A live-in carer has highlighted two key risks of the introduction of euthanasia and assisted suicide: the attractiveness of extending the regime to those who are “tired of life” and the heightened risk of euthanasia for women.
In an opinion piece for the Big Smoke Australia, writer Claire Harris describes her years as a live-in carer:
I worked as a live-in carer in England on and off for several years and most of my clients were widowed women.
Statistically, women live longer: one of my grandmothers outlived her husband by a decade, the other by more than two. Although the life expectancy in Australia is 81 for men and close to 85 for women, if you actually reach that age you can expect to live for almost another decade (because people who die young lower the average).
In the brief introduction to her piece, Harris brings out the what women’s advocacy group, Women’s Forum Australia has described as the “gendered risks” of legalising euthanasia and assisted suicide.
Research conducted by Women’s Forum Australia found that because women are likely to live longer than men, outlive their husbands and have fewer financial resources at the end of life, they are at heightened risk under a euthanasia regime. These factors, which are risk factors when it comes to their vulnerability to elder abuse and neglect, loneliness and homelessness and fewer care options, were among many other gendered risks for women in jurisdictions allowing euthanasia.
Leaving the issue of women specifically aside, Harris goes on to write about the plight of those who reach a very old age, and raises (but does not propose to answer) the question of whether euthanasia should be available for those who are simply ‘tired of life’:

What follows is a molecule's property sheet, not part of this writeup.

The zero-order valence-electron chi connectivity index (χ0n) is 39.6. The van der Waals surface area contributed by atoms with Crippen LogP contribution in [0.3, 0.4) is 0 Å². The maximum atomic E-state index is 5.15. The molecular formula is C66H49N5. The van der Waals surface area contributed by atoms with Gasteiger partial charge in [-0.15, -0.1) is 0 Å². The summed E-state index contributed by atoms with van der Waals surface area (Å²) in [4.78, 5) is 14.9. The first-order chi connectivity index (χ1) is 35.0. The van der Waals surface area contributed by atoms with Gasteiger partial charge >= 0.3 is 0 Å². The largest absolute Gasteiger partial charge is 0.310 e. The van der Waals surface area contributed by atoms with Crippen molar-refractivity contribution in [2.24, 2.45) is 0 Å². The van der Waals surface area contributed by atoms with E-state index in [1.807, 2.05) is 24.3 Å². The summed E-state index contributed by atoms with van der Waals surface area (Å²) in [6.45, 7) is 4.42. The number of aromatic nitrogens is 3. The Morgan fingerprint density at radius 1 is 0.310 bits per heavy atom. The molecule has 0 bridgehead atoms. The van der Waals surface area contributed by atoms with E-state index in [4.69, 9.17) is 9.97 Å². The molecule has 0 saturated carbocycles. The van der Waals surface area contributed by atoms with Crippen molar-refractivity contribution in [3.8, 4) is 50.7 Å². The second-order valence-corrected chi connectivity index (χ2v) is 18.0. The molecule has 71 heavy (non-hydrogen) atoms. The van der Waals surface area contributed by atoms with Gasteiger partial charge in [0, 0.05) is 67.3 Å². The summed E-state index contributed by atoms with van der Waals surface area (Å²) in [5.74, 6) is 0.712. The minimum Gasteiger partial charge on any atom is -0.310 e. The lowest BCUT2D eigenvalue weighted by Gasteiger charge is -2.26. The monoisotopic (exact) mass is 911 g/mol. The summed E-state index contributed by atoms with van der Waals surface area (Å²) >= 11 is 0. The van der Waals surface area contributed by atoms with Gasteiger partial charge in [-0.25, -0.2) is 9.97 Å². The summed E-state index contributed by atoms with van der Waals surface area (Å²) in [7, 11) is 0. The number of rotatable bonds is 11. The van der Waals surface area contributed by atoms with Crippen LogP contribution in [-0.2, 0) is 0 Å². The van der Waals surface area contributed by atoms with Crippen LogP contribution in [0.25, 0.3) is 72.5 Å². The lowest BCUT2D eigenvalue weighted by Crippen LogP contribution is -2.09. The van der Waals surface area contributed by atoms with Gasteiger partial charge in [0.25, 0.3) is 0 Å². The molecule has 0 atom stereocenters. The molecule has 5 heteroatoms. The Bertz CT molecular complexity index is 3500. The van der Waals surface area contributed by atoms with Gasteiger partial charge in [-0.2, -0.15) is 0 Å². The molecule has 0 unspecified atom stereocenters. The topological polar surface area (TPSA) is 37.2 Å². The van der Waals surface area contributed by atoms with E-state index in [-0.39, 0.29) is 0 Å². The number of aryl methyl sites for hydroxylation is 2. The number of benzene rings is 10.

A close relative reached the grand old age of 96 and was in good physical and mental health—she was “lucky” in that she stayed in her own home until the very end of her life. But for at least the last five years, she didn’t want to be around anymore. She was not terminally ill, but she was tired. She was done. “Every day I wake up and wonder why I’m still here,” she told me. “I don’t know how I got to be this age.”
I heard similar sentiments expressed by clients I cared for.
In 2019, euthanasia became legal in Victoria—the first state in Australia to do so. It is available only to people with a terminal illness who are in unbearable pain. I believe it is an important first step to ensuring dignity and comfort around death.
I realise the implications of stating that old age is a terminal illness or that pain is not just physical. After all, if old age is terminal, then so is life.
She concludes by saying it is the elderly who should be leading the conversation on eligibility.
Euthanasia advocates try to limit the conversation about legalisation to people with terminal illnesses and with a very short prognosis, but we know that inevitably, the eligibility criteria are expanded.
We see this in other jurisdictions where euthanasia and assisted suicide have been legalised and, in Harris’ piece, we also see that those with good intentions and a history of care can show an openness to the idea that euthanasia regimes be extended beyond the terminally, or even the chronically, ill.